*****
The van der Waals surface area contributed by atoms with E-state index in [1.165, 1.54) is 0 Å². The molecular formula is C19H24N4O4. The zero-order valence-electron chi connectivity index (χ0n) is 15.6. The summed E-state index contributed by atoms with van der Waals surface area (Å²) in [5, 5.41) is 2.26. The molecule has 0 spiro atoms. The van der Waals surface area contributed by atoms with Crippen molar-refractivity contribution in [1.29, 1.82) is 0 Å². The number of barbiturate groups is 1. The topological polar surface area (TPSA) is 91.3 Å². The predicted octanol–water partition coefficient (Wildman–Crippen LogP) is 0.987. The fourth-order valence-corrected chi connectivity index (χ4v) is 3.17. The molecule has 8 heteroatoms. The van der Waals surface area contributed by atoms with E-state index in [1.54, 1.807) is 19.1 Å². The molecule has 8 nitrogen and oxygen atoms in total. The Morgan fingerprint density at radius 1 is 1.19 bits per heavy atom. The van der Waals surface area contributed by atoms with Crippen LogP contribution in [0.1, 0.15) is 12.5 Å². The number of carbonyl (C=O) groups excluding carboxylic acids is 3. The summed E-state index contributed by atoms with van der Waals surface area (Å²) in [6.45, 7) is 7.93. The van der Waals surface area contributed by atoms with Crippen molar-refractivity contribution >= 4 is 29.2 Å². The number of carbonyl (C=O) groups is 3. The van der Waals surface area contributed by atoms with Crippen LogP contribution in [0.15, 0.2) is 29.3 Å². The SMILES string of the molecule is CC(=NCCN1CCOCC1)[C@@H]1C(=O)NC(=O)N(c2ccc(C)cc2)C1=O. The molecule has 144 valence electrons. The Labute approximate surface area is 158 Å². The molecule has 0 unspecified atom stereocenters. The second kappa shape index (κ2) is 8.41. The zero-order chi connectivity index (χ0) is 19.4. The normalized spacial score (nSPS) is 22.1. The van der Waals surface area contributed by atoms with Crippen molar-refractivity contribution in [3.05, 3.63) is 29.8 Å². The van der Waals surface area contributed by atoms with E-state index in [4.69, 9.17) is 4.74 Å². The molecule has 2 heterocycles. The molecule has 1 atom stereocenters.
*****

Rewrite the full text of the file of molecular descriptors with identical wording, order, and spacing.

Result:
The van der Waals surface area contributed by atoms with E-state index in [1.165, 1.54) is 0 Å². The molecular formula is C19H24N4O4. The zero-order valence-electron chi connectivity index (χ0n) is 15.6. The summed E-state index contributed by atoms with van der Waals surface area (Å²) in [5, 5.41) is 2.26. The molecule has 0 spiro atoms. The van der Waals surface area contributed by atoms with Crippen molar-refractivity contribution in [1.29, 1.82) is 0 Å². The number of barbiturate groups is 1. The topological polar surface area (TPSA) is 91.3 Å². The predicted octanol–water partition coefficient (Wildman–Crippen LogP) is 0.987. The fourth-order valence-corrected chi connectivity index (χ4v) is 3.17. The molecule has 8 heteroatoms. The van der Waals surface area contributed by atoms with E-state index in [1.54, 1.807) is 19.1 Å². The molecule has 8 nitrogen and oxygen atoms in total. The Morgan fingerprint density at radius 1 is 1.19 bits per heavy atom. The van der Waals surface area contributed by atoms with Crippen LogP contribution in [0.1, 0.15) is 12.5 Å². The number of carbonyl (C=O) groups excluding carboxylic acids is 3. The summed E-state index contributed by atoms with van der Waals surface area (Å²) in [6.45, 7) is 7.93. The van der Waals surface area contributed by atoms with Crippen molar-refractivity contribution >= 4 is 29.2 Å². The number of carbonyl (C=O) groups is 3. The van der Waals surface area contributed by atoms with Crippen LogP contribution in [0.15, 0.2) is 29.3 Å². The SMILES string of the molecule is CC(=NCCN1CCOCC1)[C@@H]1C(=O)NC(=O)N(c2ccc(C)cc2)C1=O. The molecule has 144 valence electrons. The Labute approximate surface area is 158 Å². The molecule has 0 unspecified atom stereocenters. The second kappa shape index (κ2) is 8.41. The zero-order chi connectivity index (χ0) is 19.4. The normalized spacial score (nSPS) is 22.1. The van der Waals surface area contributed by atoms with Crippen molar-refractivity contribution in [3.05, 3.63) is 29.8 Å². The van der Waals surface area contributed by atoms with E-state index in [4.69, 9.17) is 4.74 Å². The molecule has 2 heterocycles. The molecule has 1 atom stereocenters.